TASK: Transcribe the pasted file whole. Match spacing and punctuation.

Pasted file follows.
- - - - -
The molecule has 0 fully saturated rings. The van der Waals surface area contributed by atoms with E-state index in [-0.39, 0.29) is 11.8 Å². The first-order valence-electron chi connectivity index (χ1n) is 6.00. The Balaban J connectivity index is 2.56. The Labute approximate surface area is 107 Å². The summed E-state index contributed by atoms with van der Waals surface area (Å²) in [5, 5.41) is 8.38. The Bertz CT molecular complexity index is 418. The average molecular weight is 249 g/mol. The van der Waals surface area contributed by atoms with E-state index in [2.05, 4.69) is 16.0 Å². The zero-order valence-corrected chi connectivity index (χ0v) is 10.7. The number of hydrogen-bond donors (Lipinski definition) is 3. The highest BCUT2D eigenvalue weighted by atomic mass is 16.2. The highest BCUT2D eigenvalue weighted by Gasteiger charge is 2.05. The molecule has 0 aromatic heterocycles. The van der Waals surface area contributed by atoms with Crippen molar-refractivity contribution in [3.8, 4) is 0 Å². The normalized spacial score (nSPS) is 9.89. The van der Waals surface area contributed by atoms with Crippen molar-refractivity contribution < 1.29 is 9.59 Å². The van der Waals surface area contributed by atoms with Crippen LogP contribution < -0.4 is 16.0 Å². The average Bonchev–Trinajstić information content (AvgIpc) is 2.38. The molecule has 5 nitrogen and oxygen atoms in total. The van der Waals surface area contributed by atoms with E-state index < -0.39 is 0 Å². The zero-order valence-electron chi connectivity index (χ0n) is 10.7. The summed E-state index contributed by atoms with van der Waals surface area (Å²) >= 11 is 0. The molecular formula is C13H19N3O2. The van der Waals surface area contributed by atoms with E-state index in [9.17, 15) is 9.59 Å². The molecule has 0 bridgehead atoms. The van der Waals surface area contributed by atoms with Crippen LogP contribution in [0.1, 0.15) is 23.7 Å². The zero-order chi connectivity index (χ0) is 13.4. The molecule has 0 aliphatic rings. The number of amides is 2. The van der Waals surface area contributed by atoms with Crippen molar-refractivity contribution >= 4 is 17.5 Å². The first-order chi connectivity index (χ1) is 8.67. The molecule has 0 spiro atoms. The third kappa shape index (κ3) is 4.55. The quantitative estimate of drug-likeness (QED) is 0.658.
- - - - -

The molecule has 0 fully saturated rings. The van der Waals surface area contributed by atoms with E-state index in [-0.39, 0.29) is 11.8 Å². The first-order valence-electron chi connectivity index (χ1n) is 6.00. The Balaban J connectivity index is 2.56. The Labute approximate surface area is 107 Å². The summed E-state index contributed by atoms with van der Waals surface area (Å²) in [5, 5.41) is 8.38. The Bertz CT molecular complexity index is 418. The average molecular weight is 249 g/mol. The van der Waals surface area contributed by atoms with E-state index in [2.05, 4.69) is 16.0 Å². The zero-order valence-corrected chi connectivity index (χ0v) is 10.7. The number of hydrogen-bond donors (Lipinski definition) is 3. The highest BCUT2D eigenvalue weighted by atomic mass is 16.2. The highest BCUT2D eigenvalue weighted by Gasteiger charge is 2.05. The molecule has 0 aromatic heterocycles. The van der Waals surface area contributed by atoms with Crippen molar-refractivity contribution in [3.8, 4) is 0 Å². The normalized spacial score (nSPS) is 9.89. The van der Waals surface area contributed by atoms with Crippen molar-refractivity contribution < 1.29 is 9.59 Å². The van der Waals surface area contributed by atoms with Crippen LogP contribution < -0.4 is 16.0 Å². The average Bonchev–Trinajstić information content (AvgIpc) is 2.38. The molecule has 5 nitrogen and oxygen atoms in total. The van der Waals surface area contributed by atoms with E-state index < -0.39 is 0 Å². The zero-order valence-electron chi connectivity index (χ0n) is 10.7. The summed E-state index contributed by atoms with van der Waals surface area (Å²) >= 11 is 0. The molecular formula is C13H19N3O2. The van der Waals surface area contributed by atoms with E-state index in [9.17, 15) is 9.59 Å². The molecule has 0 bridgehead atoms. The van der Waals surface area contributed by atoms with Crippen LogP contribution in [0.1, 0.15) is 23.7 Å². The zero-order chi connectivity index (χ0) is 13.4. The molecule has 0 aliphatic rings. The number of amides is 2. The van der Waals surface area contributed by atoms with Crippen molar-refractivity contribution >= 4 is 17.5 Å². The first-order chi connectivity index (χ1) is 8.67. The molecule has 0 spiro atoms. The third kappa shape index (κ3) is 4.55. The quantitative estimate of drug-likeness (QED) is 0.658.